Feb 1, 2021, 12:43 pm614 pts
Basketball fans who watch NBA on TNT have no doubt heard plenty about data analytics and how dramatically it has changed the game of basketball over the past decade. Even if you haven't heard any of Chuck Barkley's legendary rants against analytics, Daryl Morey and the Rockets (and you really should, by the way - seeing Shaq's reaction to them is hilarious!) you've probably heard something about this topic whilst listening to game commentary.
So, what exactly is data analytics in regards to the NBA and the game of basketball? And is it changing the game for the worse, or for the better? We took a deep dive around the web, to see what we could find out about this divisive topic.
How the Revolution Began
Those with a deep knowledge of basketball would no doubt insist that the game played on the court today is virtually unrecognizable from that which we saw a decade ago. There's no doubt that this change is the result of the boom in the use of data-driven strategies and analytics. It's a controversial topic right now, but team performances on the court do appear to prove that data analytics are a reliable tool – and one that is capable of turning a hanger-on team into a championship contender in a remarkably short period of time.
To back up this claim, let's take a look at the NBA's top team right now - the Golden State Warriors. The warriors had some success in the early 20th century, but failed to deliver any top-level successes throughout the 1990s. Fast forward to the turn of the millennium, and the teams struggles continued throughout the entire next decade, a period that is now described as being their "Wilderness years".
Hacking the NBA
The Warriors began their ascent to greatness with the drafting of Stephen Curry in 2009. The team made gradual improvements over the next five years, but it was the 2014 hiring of Steve Kerr which really set the team on fire. Kerr hired new data analyst employees and began using their work to scout new rookies, spot undervalued players, calculate the most effective shooting positions, and even decide when to rest his players.
The success of these analytical techniques did not go unnoticed – nearly every team in the league has now created a data analytics department. Players are encouraged to use wearable tracking devices, heart and sleep monitors, and other gadgets to supply data to these departments and enable them to make more effective decisions.
The NBA themselves also took note of the huge strides some teams were making through the use of data analytics. In an effort to ensure a level playing field, the league held a Hackathon event with the aim of attracting talented young hackers with an interest in basketball to find new strategies and techniques. The Hackathon was a huge success, and is now held every year.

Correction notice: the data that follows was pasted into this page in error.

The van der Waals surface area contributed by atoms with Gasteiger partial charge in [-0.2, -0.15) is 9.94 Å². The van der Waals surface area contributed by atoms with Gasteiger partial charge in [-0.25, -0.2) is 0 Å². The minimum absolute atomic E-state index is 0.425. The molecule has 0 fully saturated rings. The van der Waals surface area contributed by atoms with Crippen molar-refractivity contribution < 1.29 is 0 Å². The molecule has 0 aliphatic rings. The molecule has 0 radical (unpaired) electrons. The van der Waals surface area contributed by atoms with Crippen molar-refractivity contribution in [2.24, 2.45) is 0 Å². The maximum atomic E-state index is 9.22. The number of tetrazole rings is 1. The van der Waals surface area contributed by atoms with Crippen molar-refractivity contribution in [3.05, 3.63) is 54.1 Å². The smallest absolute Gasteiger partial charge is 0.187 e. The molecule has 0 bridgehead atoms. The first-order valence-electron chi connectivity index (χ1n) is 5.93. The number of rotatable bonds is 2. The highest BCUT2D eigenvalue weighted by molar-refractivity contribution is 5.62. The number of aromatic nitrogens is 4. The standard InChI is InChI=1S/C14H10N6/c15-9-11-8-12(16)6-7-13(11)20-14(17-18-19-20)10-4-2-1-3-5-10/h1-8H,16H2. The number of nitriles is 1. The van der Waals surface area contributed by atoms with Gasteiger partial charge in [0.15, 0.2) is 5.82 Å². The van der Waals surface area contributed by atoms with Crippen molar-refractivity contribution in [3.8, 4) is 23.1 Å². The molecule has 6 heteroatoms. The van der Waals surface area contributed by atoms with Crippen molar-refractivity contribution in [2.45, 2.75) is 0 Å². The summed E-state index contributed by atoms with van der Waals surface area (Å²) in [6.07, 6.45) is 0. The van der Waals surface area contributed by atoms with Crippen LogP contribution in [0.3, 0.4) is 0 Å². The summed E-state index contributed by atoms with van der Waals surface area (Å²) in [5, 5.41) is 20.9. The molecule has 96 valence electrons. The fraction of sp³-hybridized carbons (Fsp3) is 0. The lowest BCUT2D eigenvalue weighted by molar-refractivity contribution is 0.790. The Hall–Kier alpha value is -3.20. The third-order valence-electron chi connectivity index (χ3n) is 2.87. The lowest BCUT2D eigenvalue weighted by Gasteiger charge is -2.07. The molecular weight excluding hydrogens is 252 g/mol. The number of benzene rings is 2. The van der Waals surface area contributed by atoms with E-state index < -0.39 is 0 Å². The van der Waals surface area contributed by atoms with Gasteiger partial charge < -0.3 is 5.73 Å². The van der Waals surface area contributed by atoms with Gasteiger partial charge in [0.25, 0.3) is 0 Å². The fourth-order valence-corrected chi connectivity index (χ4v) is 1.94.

How Analytics has Changed Basketball
The most obvious change to NBA over the past decade has been the huge rise in the number of three-point shots per game. In 1998 the average number of 3-point shots per game was around 13, but that number has been rising consistently ever since. Today, the average is almost 30 3-point shots per game.
Why? Analysts considered all of the shots made during a season, and noticed that players were making far too many inefficient 2-point shots. If you are going to take a risky shot, the data indicates that you are much better off moving back to the 3-point line and shooting for the additional point. Statistically speaking, a good shooter will find the basket with one third of his attempts, and the 50% bump in return makes it worth the loss of possession.
We regularly see breakdowns of player movements throughout each game, and those are made possible by a six-camera system from STATS. The system tracks all player and referee movements at 25 frames per second, and the data collected by the system then allows coaches and teams to make countless improvements to their strategies and increase their competitiveness.
How to Take Advantage of these Changes
Some argue that analytics is making the game dull and predictable. One area where this is potentially not a bad thing is when it comes to sports betting – it is now easier than ever to make predictions regarding your favorite team. Bookmakers such as Unibet Indiana use their own data to determine their odds, and you may be able to take advantage of their hard work by using their numbers to place a winning bet on the next NBA game.